Bahrain to join US-led efforts to protect Gulf navigation

Updated 19 August 2019

Bahrain to join US-led efforts to protect Gulf navigation

  • Bahrain’s King Hamad voiced his appreciation of the US role in supporting 'regional security and stability'
  • US is seeking coalition to guarantee freedom of navigation in the Gulf

DUBAI: Bahrain said Monday it would join US-led efforts to protect shipping in the Arabian Gulf amid tensions between Washington and Tehran after a series of attacks on tankers.
Bahrain’s King Hamad voiced his country’s appreciation of the “US role in supporting regional security and stability” during a meeting with US Central Command (CENTCOM) chief General Kenneth McKenzie, state media said.
“The king confirmed the kingdom of Bahrain’s participation in the joint effort to preserve the safety of international maritime navigation and secure international corridors for trade and energy,” the official Bahrain News Agency reported.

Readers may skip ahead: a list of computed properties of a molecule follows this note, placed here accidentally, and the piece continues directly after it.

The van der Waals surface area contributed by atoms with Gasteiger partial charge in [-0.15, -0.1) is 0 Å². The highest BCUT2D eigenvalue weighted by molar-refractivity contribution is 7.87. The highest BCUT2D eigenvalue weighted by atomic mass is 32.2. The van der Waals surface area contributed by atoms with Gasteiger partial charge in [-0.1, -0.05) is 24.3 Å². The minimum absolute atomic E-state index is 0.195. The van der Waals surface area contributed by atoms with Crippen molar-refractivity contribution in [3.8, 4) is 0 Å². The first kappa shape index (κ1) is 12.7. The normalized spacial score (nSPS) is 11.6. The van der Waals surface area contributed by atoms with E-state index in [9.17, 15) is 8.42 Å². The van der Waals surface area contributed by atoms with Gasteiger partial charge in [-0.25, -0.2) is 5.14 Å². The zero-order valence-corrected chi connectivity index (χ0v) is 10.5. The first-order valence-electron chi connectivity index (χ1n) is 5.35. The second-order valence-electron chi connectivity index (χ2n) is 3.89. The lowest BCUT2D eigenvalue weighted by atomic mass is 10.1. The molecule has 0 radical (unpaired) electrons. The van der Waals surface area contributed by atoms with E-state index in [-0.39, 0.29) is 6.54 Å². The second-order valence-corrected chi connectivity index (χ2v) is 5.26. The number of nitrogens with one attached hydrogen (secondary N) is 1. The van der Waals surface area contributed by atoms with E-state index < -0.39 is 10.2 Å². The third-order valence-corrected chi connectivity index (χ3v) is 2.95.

The US has been seeking to form a coalition to guarantee freedom of navigation in the Gulf.
Britain, which already has warships on protection duty in the Gulf after a UK-flagged tanker was seized by Iranian Revolutionary Guards, has said it will join the planned operation.
But other European countries have declined to join, for fear of harming European efforts to rescue a 2015 treaty with Iran over its nuclear program.
Bahrain, which hosts the US Fifth Fleet, said last month that it would co-host a conference with the US on “maritime and air navigation security,” set for October.
Iran has seized three tankers in strategic Gulf waters since last month, including a British-flagged vessel.
That came after British Royal Marines helped impound a tanker carrying Iranian oil off the British overseas territory of Gibraltar on July 4.
Britain suspected it was destined for Syria in defiance of European Union sanctions, which Iran denies.
The US and its Gulf allies have also accused the Islamic republic of carrying out several mysterious attacks on ships in the region, which Tehran denies.